LAS VEGAS -- Shakur Stevenson jogged around the ring with his hands held high as the seconds ticked away on the biggest night of his career.
For 12 rounds, he practically played with Oscar Valdez in what turned out to be an utter mismatch in the ESPN main event Saturday night before 10,102 at MGM Grand Garden Arena. Stevenson is simply that good.
He used an excellent southpaw jab, one of the best weapons in boxing, to keep Valdez at range and set up his own powerful left hand to the body. The unanimous-decision victory by scores of 118-109, 117-110 and 118-109 handed Stevenson a second title at 130 pounds.
"I'm a superstar in this sport," said Stevenson, 24. "I want to collect all the belts at 130 and become undisputed. I deserve to be a superstar, so that's what I gotta do."
Stevenson (18-0, 9 KOs) floored Valdez in Round 6 with a cuffing right hook that sent him stumbling into the ropes before a second right hand knocked him to the canvas when he was already off-balance.
The defensive-minded Stevenson pressed forward and unloaded power shots in an attempt to finish the fight, but Valdez survived, just as he did when he suffered knockdowns in three previous bouts.
"I told myself, 'I'm gonna shut [Valdez's fans] up,' and as the fight went on I heard crickets," Stevenson said.
Valdez (30-1, 23 KOs) simply couldn't find his way past Stevenson's jab. The hand speed and size disparity also made matters tough for Valdez, who usually threw one punch at a time, whereas Stevenson strung together combinations.
Valdez seemingly searched for one fight-ending haymaker, like the one he scored in February 2021 to knock out Miguel Berchelt and win the WBC junior lightweight title, but that sort of shot never came close to materializing.
"He was just the better fighter this night," said Valdez, 31. "He did what he had to do to win the fight. He's a great fighter. His speed is there, power is there."
Valdez lunged forward behind a high guard and caught many of Stevenson's shots on his gloves, but every time he inched closer, Stevenson took a step backward and unleashed a few more jabs. Stevenson often mixed in a straight left to the body, a punch that scored over and over.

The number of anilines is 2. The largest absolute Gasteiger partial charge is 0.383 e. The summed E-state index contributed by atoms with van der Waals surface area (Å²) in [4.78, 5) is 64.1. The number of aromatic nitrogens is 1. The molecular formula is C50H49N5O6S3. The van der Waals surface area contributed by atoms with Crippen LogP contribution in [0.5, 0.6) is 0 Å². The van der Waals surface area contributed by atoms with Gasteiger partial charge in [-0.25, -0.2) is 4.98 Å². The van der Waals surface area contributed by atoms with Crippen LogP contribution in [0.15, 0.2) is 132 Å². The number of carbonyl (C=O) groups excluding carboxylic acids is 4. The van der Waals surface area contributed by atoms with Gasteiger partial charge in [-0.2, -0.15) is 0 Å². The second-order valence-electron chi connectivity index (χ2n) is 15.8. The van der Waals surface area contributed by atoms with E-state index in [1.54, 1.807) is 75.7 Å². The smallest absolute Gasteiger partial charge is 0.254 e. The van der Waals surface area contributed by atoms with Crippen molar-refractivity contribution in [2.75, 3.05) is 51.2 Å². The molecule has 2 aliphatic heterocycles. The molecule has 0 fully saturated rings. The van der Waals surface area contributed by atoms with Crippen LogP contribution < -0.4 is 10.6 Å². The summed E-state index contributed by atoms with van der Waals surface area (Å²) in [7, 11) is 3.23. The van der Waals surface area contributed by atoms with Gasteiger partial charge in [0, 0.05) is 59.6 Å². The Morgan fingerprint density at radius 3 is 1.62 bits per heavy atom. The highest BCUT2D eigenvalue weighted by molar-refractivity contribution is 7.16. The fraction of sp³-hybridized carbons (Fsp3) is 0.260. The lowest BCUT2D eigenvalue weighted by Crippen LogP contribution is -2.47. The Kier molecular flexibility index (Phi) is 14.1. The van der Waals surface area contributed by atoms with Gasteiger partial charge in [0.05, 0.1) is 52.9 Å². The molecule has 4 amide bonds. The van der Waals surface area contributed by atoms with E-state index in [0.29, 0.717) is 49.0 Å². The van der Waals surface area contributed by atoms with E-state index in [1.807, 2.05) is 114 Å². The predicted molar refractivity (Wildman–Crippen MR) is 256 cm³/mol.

Another left to the midsection stunned Valdez in Round 10, but Stevenson was far more patient this time, content to pile up rounds en route to the decision win.
The career-best performance followed Stevenson's win over Jamel Herring in October, which marked his first fight against a reigning titleholder. Against Herring, Stevenson used an aggressive attack that featured plenty of pressure on his way to a 10th-round TKO victory.
The win made Stevenson a two-division champion -- like Valdez, he also won a title at 126 pounds -- and established him as ESPN's No. 1 boxer at 130 pounds. Valdez previously was rated No. 1 but was removed from the rankings after he tested positive for the banned substance phentermine.
Despite the adverse finding in August, Valdez was allowed to defend his title against Robson Conceicao in September, a fight he won via unanimous decision.
"I'm not a cheater. Never have been. Never needed it," Valdez told ESPN's Mark Kriegel in September. "A lot of people saying, 'You're a cheater. You're using steroids. You came back positive.' It's just, it's heartbreaking for me."
Now, Valdez must contend with the first loss of his professional career, but he could find his way to another title shot soon. Stevenson holds two of the division's four belts and said he aims to become undisputed junior lightweight champion. It's also possible, Stevenson said, that he will move up to lightweight for his next fight.
At 135 pounds, he could find himself matched with Devin Haney in the future. Haney is set to fight George Kambosos for the undisputed lightweight championship June 4 in Australia. Haney was ringside in Las Vegas after signing a multifight deal with Top Rank, the company that promotes both Valdez and Stevenson.
"Devin is definitely a huge fight for me; Devin is a helluva fighter. We can line it up in the future," said Stevenson, an Olympic silver medalist from Newark, New Jersey.
He added: "You line 'em up, name 'em, I'm ready for whoever."